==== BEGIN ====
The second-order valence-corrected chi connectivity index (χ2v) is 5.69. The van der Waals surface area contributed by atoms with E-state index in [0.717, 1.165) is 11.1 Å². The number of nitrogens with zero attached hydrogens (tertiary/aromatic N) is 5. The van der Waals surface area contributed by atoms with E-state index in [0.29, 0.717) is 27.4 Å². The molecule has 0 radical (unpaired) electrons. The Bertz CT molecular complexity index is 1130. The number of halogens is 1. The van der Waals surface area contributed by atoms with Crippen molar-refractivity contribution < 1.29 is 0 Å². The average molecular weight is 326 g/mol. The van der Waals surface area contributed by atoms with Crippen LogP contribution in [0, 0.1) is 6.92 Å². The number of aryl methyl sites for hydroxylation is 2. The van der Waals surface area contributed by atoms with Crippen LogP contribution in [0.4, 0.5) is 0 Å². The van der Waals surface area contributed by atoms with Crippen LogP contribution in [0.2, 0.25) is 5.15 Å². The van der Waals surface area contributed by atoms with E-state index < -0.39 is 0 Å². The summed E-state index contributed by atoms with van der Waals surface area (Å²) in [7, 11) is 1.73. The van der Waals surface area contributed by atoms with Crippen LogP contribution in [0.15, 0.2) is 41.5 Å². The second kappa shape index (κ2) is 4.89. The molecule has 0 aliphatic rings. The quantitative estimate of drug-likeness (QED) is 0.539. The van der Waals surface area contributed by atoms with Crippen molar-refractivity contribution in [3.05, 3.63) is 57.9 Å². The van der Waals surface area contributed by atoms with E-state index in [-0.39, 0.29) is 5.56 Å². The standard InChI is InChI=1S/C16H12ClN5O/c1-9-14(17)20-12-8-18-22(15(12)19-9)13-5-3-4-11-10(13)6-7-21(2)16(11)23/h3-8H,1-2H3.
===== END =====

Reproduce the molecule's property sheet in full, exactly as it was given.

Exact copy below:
The second-order valence-corrected chi connectivity index (χ2v) is 5.69. The van der Waals surface area contributed by atoms with E-state index in [0.717, 1.165) is 11.1 Å². The number of nitrogens with zero attached hydrogens (tertiary/aromatic N) is 5. The van der Waals surface area contributed by atoms with E-state index in [0.29, 0.717) is 27.4 Å². The molecule has 0 radical (unpaired) electrons. The Bertz CT molecular complexity index is 1130. The number of halogens is 1. The van der Waals surface area contributed by atoms with Crippen molar-refractivity contribution < 1.29 is 0 Å². The average molecular weight is 326 g/mol. The van der Waals surface area contributed by atoms with Crippen LogP contribution in [0, 0.1) is 6.92 Å². The number of aryl methyl sites for hydroxylation is 2. The van der Waals surface area contributed by atoms with Crippen LogP contribution in [0.4, 0.5) is 0 Å². The van der Waals surface area contributed by atoms with Crippen LogP contribution in [0.2, 0.25) is 5.15 Å². The van der Waals surface area contributed by atoms with E-state index < -0.39 is 0 Å². The summed E-state index contributed by atoms with van der Waals surface area (Å²) in [7, 11) is 1.73. The van der Waals surface area contributed by atoms with Crippen LogP contribution in [0.15, 0.2) is 41.5 Å². The second kappa shape index (κ2) is 4.89. The molecule has 0 aliphatic rings. The quantitative estimate of drug-likeness (QED) is 0.539. The van der Waals surface area contributed by atoms with Crippen molar-refractivity contribution in [3.05, 3.63) is 57.9 Å². The van der Waals surface area contributed by atoms with E-state index in [-0.39, 0.29) is 5.56 Å². The standard InChI is InChI=1S/C16H12ClN5O/c1-9-14(17)20-12-8-18-22(15(12)19-9)13-5-3-4-11-10(13)6-7-21(2)16(11)23/h3-8H,1-2H3.